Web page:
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ACCOMMODATIONS
CROWN PLAZA RESORT & SPA
Cutoff Deadline Date: 12 Midnight on 04/22/2019
Group Name = NCIAI Intl Assoc of ID
Group Code = NAI

Any reservation requests made after the reservation due date of 04/22/2019 will be accepted on a space available basis at the prevailing rate. At reservation due date, all unused rooms and suites will be automatically released for general sale. All group attendees will be responsible for their own room, tax and incidental charges

Room Rates:
Two Queens: $118.00
King: $133.00
Loft Suite: $118.00
Villa- 1 bedroom: $133.00
Villa- 2 bedrooms: $164.00

ADDITIONAL IMPORTANT RESERVATION INFORMATION
- Call Toll-Free: 1-844-330-0296 (24/7) and mention the group name: NCIAI Intl Assoc of ID in order to receive the special group rate.
- For In-House reservations attendees can call our local number 828-285-2603 and mention the group name: NCIAI Intl Assoc of ID.
- Book online by visiting www.ashevillecp.com. Group Code: NAI
- You may use a direct online booking link (not mobile compatible): DIRECT HOTEL RESERVATION LINK
KEYNOTE SPEAKER
Joe Kenda, Homicide Hunter
Joe Kenda With the Colorado Springs Police Department where he eventually became a detective. He worked in the C.S.P.D. homicide unit for over 19 years and eventually led the homicide department. "I loved the work," he said. "My wife – not so much." Detective Kenda investigated 387 homicide cases, solving 356, a closure rate of 92%. He credited his ability to close cases to being a student of human nature, and being good at telling when people were lying. In 1990, he investigated the case of a woman named Dianne Hood who was murdered at a lupus support group meeting by an attacker who took her purse. According to Kenda, the case "met the standard for a Hollywood plot" and received a great deal of media attention, including a People magazine story and several books.

Near the end of his career, Kenda's wife became convinced that he would be murdered on the job. She confronted him about it one night after he came home late from work. His family moved to Falcon, Colorado in 1993 and he retired three years later. For the next several years, Kenda was unhappy with retirement and went through a withdrawal stage. Kenda then worked as a special needs school bus operator for a decade starting in 1998.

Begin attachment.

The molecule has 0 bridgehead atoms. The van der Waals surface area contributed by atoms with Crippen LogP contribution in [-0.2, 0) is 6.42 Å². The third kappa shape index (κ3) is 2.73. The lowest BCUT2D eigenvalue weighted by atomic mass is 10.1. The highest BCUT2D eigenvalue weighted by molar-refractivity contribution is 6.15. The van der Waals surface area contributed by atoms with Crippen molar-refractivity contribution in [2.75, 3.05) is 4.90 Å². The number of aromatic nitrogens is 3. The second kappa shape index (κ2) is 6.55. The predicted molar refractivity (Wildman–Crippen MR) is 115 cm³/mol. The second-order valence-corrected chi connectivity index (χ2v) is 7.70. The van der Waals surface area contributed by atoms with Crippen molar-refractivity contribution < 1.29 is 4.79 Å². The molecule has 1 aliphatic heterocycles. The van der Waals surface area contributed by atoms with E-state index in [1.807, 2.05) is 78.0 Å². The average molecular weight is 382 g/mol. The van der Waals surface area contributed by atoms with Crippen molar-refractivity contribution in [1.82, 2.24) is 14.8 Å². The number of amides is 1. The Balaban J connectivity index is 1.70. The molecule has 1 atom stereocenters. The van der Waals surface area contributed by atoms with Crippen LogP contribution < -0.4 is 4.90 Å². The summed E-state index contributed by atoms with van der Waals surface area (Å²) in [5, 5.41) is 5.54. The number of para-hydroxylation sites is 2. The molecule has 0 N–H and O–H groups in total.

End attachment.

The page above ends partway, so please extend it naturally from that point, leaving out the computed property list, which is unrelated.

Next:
In 2008, Denver television series editor Patrick Bryant had worked as a free-lancer for several production companies for over ten years, having edited over two hundred episodes of various series on networks including Discovery Channel, Animal Planet, HGTV, Food Channel and TLC. Years prior Bryant had lived in Colorado Springs and worked at a local TV station when Lt. Joe Kenda was in charge of the Major Crimes Unit. Bryant had interviewed Kenda as part of a TV special about the local drug trade tied to a rising homicide rate. Kenda left a lasting impression on Bryant as a great interview subject. In 2009 Bryant contacted Kenda to discuss the possibility of developing a TV series built around his career as a homicide detective. Kenda was slow to respond, but eventually struck an agreement to pursue the development of the series with Bryant. A 5-minute sizzle reel created by Bryant and Kenda was shown to FOX21 Studios in Los Angeles, who shopped the series to multiple TV networks. It was acquired by Investigation Discovery in 2010, and went into production in February 2011.

Kenda surprised television producers when they asked him to read a script. He refused, stating, "I'm not an actor. I'm a policeman. If you want me to tell you about this case, I will. If you want me to read that, get somebody else." He spoke off the cuff for 15 minutes without a script, and the producers were enthralled. Since then he has been working without a script. The series was titled Homicide Hunter: Lt Joe Kenda, becoming a top viewer ratings performer.

Kenda gave producers 30 of his past cases to read, and they picked the ten they believed were most suited for television audiences. The first season was shot in Hollywood, but all re-enactments since have been filmed in Knoxville, TN and the surrounding area. Kenda admits he looks over the case files before shooting, but said his memory is "absolutely perfect". Each episode takes four hours to shoot. He has been humbled by the success of the show, which has been renewed for an eighth season and has aired throughout the world.
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